David Pillsbury has been busy since taking over as CEO of ClubCorp in June 2018. In November, the world’s biggest private club operator introduced ClubLife Management, a comprehensive management services division that focuses on resorts and premiere daily-fee courses in addition to private clubs. More recently, ClubCorp purchased a controlling interest in BigShots Golf, a golf and entertainment company that has standalone venues and indoor simulators.
Before joining ClubCorp, Pillsbury held CEO roles outside of golf in the healthcare and consumer products industries.
Prior to that, he held a variety of leadership roles within the golf industry, starting at American Golf Corporation before becoming General Manager of Nike Golf, where he was responsible for all U.S. operations, marketing and sales. Pillsbury was later President of PGA TOUR Tournament Business Affairs and President of PGA TOUR Championship Management.
Pillsbury recently took time to talk with the NGF about ClubCorp’s growth, non-traditional forms of golf and off-course participation, and the future of the golf industry.
You’ve been in the game of golf for a long time. Can you talk about the emergence of not only technology, but golf-entertainment when it comes to broadening the game and increasing exposure?
We’ve been experimenting with various executions of technology as it relates to gaming and indoor simulators. We’ve got nine locations with various executions, one which you may have read about: DriveZone, which is an 8-bay alternative golf entertainment facility at one of our country clubs. It’s actually on the driving range, with Toptracer technology now, which will all be converted to BigShots technology. Then we have multiple other indoor simulators at our clubs. The idea of tapping different executions was to understand the viability of alternative forms of entertainment within the club environment.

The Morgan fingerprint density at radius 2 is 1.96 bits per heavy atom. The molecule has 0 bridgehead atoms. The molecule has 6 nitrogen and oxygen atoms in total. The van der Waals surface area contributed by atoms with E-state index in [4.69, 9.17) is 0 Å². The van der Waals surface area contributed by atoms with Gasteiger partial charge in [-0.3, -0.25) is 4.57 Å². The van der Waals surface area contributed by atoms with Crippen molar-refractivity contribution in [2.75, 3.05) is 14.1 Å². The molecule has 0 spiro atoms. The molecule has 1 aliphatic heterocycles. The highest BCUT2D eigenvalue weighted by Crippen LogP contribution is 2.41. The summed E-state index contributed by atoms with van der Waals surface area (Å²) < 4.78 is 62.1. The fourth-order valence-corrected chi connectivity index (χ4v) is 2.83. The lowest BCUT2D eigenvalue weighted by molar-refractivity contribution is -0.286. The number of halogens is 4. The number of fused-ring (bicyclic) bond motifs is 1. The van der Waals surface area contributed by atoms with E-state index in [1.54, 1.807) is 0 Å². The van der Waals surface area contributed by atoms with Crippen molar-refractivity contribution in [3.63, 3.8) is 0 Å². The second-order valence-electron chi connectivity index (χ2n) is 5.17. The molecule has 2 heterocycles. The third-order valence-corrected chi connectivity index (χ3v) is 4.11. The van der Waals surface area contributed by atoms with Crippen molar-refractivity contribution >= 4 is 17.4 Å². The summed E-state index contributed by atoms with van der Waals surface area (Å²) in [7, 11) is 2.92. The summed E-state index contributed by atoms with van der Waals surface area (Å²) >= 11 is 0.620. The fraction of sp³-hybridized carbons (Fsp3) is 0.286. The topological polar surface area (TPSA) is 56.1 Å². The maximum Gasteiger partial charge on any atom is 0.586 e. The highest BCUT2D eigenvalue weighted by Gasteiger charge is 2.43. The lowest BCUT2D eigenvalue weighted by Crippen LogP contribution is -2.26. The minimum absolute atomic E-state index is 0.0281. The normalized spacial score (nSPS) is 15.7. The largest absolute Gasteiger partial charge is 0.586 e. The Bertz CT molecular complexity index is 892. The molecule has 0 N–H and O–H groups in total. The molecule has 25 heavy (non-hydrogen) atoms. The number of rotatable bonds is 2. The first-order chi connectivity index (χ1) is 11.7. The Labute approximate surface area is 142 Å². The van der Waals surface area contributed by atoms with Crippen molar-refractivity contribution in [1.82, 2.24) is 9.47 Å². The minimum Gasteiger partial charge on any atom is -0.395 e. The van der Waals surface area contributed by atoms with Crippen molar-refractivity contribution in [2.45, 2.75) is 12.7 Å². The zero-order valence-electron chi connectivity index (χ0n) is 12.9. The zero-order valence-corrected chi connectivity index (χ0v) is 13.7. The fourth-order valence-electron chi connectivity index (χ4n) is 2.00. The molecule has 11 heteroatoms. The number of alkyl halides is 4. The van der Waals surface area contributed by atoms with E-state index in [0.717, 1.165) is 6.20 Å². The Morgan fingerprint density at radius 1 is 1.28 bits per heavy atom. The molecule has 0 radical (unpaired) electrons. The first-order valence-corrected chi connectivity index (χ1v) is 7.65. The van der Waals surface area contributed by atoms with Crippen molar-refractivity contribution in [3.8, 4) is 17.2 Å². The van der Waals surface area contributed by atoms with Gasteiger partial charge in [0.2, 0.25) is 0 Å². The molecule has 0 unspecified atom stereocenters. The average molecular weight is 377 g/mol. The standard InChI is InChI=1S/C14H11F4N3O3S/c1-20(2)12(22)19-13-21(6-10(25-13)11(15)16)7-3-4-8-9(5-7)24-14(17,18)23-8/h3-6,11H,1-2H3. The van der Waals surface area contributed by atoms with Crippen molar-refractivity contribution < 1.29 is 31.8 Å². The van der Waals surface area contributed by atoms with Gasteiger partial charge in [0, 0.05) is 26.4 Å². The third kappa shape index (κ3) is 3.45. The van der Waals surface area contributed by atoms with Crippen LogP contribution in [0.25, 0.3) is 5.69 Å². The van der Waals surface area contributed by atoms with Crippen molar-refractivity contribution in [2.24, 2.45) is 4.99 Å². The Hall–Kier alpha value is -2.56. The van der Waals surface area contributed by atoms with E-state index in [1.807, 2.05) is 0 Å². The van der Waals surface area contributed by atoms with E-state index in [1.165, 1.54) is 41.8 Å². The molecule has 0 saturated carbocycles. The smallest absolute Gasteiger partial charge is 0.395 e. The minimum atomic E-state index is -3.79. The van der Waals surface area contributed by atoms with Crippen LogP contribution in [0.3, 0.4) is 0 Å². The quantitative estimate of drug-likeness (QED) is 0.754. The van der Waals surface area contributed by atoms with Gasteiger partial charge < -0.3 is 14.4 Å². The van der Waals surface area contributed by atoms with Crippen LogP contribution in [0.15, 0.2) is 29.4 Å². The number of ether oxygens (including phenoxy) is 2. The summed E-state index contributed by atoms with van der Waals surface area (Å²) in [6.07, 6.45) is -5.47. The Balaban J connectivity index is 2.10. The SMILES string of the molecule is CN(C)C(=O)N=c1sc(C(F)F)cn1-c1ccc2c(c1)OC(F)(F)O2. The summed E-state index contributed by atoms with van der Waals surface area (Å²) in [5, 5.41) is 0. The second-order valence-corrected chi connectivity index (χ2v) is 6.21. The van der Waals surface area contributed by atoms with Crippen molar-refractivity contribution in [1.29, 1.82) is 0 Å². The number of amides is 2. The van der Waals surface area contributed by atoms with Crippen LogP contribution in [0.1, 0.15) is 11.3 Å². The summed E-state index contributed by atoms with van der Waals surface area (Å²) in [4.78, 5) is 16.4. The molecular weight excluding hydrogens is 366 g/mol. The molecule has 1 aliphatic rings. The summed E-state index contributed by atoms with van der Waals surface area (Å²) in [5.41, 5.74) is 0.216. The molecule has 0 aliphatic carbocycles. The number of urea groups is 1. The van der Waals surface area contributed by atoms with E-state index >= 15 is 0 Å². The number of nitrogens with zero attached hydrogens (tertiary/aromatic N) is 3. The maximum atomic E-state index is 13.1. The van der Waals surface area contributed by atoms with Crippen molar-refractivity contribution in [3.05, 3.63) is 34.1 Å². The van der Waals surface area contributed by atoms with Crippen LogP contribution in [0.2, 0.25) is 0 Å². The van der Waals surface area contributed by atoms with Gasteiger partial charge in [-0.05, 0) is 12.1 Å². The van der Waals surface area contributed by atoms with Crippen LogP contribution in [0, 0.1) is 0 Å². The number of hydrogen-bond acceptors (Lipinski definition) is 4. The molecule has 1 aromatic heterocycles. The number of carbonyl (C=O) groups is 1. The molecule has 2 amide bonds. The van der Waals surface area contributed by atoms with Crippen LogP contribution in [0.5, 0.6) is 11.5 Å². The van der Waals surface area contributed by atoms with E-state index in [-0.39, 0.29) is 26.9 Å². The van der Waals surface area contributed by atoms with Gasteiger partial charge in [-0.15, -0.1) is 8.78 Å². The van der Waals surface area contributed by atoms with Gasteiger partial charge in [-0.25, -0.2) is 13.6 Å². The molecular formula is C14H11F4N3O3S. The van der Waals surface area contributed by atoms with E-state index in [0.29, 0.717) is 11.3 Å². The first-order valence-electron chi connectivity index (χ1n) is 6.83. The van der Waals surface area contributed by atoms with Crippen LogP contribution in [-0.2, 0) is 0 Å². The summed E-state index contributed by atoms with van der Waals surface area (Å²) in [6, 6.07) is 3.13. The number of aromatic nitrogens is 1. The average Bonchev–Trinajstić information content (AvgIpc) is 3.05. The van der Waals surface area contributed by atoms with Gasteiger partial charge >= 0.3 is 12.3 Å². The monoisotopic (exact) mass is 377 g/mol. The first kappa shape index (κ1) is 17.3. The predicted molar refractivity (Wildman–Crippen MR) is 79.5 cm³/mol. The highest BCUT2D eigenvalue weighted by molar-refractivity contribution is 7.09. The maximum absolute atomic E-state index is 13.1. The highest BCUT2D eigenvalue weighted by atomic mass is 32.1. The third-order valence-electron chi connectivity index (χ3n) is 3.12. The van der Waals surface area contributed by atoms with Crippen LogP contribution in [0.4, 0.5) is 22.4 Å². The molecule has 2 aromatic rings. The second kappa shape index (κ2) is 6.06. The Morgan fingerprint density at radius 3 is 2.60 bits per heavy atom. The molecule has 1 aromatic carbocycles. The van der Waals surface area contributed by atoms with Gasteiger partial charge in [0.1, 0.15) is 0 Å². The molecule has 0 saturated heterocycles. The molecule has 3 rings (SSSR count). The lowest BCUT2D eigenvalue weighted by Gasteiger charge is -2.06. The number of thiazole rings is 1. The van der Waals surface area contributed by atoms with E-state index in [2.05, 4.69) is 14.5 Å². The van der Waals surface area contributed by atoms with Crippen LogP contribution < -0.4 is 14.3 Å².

What was it about BigShots Golf that seemed a fit for ClubCorp to make this investment?
For golfers and non-golfers alike, they’re coming into entertainment and fun, with very little friction, and it’s enjoyable. We have a place to take these people. We want to get them into our funnel, obviously, but we want them in the golf funnel, ultimately. So, it’s very much part of our strategy to grow the top of the funnel. It’s why we’re focused on fitness, racket sports, aquatics and all these other lifestyle elements that create the opportunity to bring more people into an environment where we can introduce them to the game of golf and the concept of membership in a very low-friction, friendly, non-intimidating way. We’re excited about it as a business and as it relates to our overall strategy in making the top of the funnel bigger. We think this strategically and ultimately helps us as a lifestyle company.
Is this taking anything away from anything else ClubCorp does, whether it’s limiting the portfolio of clubs under management or the investment in individual facilities?
No, in fact we’ve been growing elsewhere as well. The recently-launched ClubLife management services really puts us in squarely in the middle of the management services space, which we’re very excited about. We think there’s a lot of opportunity and we really bring a full set of tools to the table for prospective clubs that are looking for alternatives for future growth. Some may be looking for capital, some may be looking for management only, others are looking for management and capital. Some might be looking to lease or to sell. We’re really able to offer a full breadth of solutions to clubs that are trying to figure out how to get themselves competitive for the next decade.